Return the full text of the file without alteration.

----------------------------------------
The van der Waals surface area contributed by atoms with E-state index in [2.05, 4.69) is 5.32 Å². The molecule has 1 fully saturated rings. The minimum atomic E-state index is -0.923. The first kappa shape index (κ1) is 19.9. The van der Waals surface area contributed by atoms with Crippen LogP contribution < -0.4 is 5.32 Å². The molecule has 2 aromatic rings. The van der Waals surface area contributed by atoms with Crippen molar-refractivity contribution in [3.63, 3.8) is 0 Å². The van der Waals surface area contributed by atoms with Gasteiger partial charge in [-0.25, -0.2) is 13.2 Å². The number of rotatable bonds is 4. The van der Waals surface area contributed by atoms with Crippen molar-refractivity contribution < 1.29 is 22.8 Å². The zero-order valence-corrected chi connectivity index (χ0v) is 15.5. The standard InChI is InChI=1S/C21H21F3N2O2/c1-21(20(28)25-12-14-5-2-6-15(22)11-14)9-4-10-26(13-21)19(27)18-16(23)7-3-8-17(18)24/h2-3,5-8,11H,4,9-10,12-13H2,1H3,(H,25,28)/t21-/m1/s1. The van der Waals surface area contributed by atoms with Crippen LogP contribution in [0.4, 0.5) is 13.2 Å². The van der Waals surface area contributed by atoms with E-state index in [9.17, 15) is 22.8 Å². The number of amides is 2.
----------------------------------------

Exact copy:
The van der Waals surface area contributed by atoms with E-state index in [2.05, 4.69) is 5.32 Å². The molecule has 1 fully saturated rings. The minimum atomic E-state index is -0.923. The first kappa shape index (κ1) is 19.9. The van der Waals surface area contributed by atoms with Crippen LogP contribution < -0.4 is 5.32 Å². The molecule has 2 aromatic rings. The van der Waals surface area contributed by atoms with Crippen molar-refractivity contribution in [3.63, 3.8) is 0 Å². The van der Waals surface area contributed by atoms with Gasteiger partial charge in [-0.25, -0.2) is 13.2 Å². The number of rotatable bonds is 4. The van der Waals surface area contributed by atoms with Crippen molar-refractivity contribution < 1.29 is 22.8 Å². The zero-order valence-corrected chi connectivity index (χ0v) is 15.5. The standard InChI is InChI=1S/C21H21F3N2O2/c1-21(20(28)25-12-14-5-2-6-15(22)11-14)9-4-10-26(13-21)19(27)18-16(23)7-3-8-17(18)24/h2-3,5-8,11H,4,9-10,12-13H2,1H3,(H,25,28)/t21-/m1/s1. The van der Waals surface area contributed by atoms with Crippen LogP contribution in [0.4, 0.5) is 13.2 Å². The van der Waals surface area contributed by atoms with E-state index in [9.17, 15) is 22.8 Å². The number of amides is 2.